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Four newly isolated fuselloviruses from extreme geothermal environments reveal unusual morphologies and a possible interviral recombination mechanism.

Redder P., Peng X., Brugger K., Shah S.A., Roesch F., Greve B., She Q., Schleper C., Forterre P., Garrett R.A., Prangishvili D.

Spindle-shaped virus-like particles are abundant in extreme geothermal environments, from which five spindle-shaped viral species have been isolated to date. They infect members of the hyperthermophilic archaeal genus Sulfolobus, and constitute the Fuselloviridae, a family of double-stranded DNA viruses. Here we present four new members of this family, all from terrestrial acidic hot springs. Two of the new viruses exhibit a novel morphotype for their proposed attachment structures, and specific features of their genome sequences strongly suggest the identity of the host-attachment protein. All fuselloviral genomes are highly conserved at the nucleotide level, although the regions of conservation differ between virus-pairs, consistent with a high frequency of homologous recombination having occurred between them. We propose a fuselloviral specific mechanism for interviral recombination, and show that the spacers of the Sulfolobus CRISPR antiviral system are not biased to the highly similar regions of the fusellovirus genomes.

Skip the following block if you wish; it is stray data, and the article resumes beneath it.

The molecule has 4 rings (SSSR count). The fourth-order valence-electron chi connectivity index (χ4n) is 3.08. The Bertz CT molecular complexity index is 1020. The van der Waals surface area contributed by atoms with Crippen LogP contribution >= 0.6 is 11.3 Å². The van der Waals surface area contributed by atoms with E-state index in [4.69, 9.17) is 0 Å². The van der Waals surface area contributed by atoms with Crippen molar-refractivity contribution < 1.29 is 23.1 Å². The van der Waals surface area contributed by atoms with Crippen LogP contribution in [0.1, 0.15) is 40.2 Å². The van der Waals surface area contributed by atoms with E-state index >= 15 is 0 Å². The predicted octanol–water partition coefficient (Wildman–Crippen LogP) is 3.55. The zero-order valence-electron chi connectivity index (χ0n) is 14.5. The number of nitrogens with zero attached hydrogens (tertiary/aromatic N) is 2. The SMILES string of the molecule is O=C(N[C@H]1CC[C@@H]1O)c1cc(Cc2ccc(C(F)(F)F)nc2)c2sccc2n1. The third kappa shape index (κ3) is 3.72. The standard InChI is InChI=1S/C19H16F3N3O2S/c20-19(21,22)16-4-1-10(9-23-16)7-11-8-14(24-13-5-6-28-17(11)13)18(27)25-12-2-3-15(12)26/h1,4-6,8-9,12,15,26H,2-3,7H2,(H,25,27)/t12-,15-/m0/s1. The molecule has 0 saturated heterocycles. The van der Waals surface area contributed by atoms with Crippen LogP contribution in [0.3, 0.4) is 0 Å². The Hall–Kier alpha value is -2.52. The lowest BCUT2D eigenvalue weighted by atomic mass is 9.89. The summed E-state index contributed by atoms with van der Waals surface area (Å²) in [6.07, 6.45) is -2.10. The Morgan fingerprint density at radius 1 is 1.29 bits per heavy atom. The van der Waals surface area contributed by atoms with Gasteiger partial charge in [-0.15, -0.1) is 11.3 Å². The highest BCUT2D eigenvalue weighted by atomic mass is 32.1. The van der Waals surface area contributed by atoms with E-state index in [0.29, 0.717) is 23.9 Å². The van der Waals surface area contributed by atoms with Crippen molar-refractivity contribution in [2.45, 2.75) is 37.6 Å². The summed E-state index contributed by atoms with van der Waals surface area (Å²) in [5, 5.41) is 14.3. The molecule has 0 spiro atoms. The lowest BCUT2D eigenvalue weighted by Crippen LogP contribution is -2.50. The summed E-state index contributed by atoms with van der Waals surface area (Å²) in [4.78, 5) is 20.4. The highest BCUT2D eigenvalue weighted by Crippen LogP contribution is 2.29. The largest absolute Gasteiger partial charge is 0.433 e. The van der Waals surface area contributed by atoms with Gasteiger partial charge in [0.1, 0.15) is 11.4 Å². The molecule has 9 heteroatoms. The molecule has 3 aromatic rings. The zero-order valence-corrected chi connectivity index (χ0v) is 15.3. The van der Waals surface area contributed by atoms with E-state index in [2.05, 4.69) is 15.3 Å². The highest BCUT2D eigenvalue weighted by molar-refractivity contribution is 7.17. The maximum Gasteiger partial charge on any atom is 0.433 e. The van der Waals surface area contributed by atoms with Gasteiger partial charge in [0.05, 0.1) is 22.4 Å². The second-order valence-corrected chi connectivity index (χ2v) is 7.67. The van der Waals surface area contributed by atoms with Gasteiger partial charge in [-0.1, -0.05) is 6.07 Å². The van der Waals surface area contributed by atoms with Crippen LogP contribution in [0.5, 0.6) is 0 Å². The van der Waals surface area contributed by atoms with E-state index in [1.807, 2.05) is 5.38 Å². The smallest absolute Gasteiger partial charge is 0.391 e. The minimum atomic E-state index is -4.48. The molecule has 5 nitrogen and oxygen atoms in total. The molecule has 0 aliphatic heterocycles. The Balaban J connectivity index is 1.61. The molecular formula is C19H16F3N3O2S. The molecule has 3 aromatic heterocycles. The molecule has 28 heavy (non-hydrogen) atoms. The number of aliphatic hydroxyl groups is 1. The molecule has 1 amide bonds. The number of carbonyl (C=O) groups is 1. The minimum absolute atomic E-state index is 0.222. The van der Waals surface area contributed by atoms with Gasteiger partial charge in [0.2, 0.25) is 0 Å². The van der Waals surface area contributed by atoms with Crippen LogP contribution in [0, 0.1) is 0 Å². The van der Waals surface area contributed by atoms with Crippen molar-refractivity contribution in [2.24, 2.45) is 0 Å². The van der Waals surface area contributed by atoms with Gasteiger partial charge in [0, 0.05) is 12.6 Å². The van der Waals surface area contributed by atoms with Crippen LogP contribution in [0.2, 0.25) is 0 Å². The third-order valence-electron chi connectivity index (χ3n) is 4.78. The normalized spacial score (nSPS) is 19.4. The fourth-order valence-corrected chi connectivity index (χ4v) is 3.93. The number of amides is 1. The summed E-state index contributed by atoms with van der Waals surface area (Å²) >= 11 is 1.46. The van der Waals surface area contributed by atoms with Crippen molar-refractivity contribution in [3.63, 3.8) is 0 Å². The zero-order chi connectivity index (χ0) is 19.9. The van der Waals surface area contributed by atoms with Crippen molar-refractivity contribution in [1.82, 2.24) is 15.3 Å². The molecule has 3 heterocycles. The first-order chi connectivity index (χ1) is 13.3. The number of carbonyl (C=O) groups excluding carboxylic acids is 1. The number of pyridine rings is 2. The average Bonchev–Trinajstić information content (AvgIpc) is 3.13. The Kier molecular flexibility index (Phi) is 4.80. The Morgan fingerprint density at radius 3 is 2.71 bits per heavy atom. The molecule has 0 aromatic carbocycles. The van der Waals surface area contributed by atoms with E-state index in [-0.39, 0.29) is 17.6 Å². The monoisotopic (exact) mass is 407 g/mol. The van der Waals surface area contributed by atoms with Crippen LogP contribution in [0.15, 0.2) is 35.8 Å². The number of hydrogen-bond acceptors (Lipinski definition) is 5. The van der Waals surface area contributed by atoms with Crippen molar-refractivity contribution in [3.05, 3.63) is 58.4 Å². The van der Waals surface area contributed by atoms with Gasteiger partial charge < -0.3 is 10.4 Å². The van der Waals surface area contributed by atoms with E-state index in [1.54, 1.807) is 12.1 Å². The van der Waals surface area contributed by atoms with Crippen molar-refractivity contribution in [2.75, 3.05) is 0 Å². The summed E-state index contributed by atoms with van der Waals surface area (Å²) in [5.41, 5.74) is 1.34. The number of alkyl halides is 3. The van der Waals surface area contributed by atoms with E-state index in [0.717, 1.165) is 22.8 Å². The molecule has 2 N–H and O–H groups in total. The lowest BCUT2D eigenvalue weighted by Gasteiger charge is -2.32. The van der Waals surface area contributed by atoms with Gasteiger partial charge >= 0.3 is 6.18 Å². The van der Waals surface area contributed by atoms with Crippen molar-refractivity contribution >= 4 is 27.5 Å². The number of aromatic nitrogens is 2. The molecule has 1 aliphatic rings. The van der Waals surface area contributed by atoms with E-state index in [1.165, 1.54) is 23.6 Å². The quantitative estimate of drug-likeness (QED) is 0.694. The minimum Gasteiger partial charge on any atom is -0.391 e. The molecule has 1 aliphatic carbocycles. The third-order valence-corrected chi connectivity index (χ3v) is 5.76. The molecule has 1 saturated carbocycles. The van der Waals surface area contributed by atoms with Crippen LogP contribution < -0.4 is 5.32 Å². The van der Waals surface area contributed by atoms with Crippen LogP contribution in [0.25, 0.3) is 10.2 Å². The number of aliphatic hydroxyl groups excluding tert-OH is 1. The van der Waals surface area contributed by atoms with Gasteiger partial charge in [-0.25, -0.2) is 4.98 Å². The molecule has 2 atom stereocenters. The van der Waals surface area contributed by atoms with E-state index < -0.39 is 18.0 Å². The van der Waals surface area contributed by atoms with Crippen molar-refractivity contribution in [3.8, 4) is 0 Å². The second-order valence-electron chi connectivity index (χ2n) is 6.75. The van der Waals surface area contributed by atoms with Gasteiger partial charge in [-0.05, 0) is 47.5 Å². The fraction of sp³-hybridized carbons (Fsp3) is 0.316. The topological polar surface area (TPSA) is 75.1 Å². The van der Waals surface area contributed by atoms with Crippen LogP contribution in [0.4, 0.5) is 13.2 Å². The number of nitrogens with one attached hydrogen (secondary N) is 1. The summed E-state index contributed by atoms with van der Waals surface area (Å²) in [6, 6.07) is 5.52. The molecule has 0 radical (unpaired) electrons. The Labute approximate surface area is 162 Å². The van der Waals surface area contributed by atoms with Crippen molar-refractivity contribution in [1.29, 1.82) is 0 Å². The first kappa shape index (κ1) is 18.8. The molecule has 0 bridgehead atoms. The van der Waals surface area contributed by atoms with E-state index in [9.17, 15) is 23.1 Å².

Environ. Microbiol. 11:2849-2862(2009) [PubMed] [Europe PMC]

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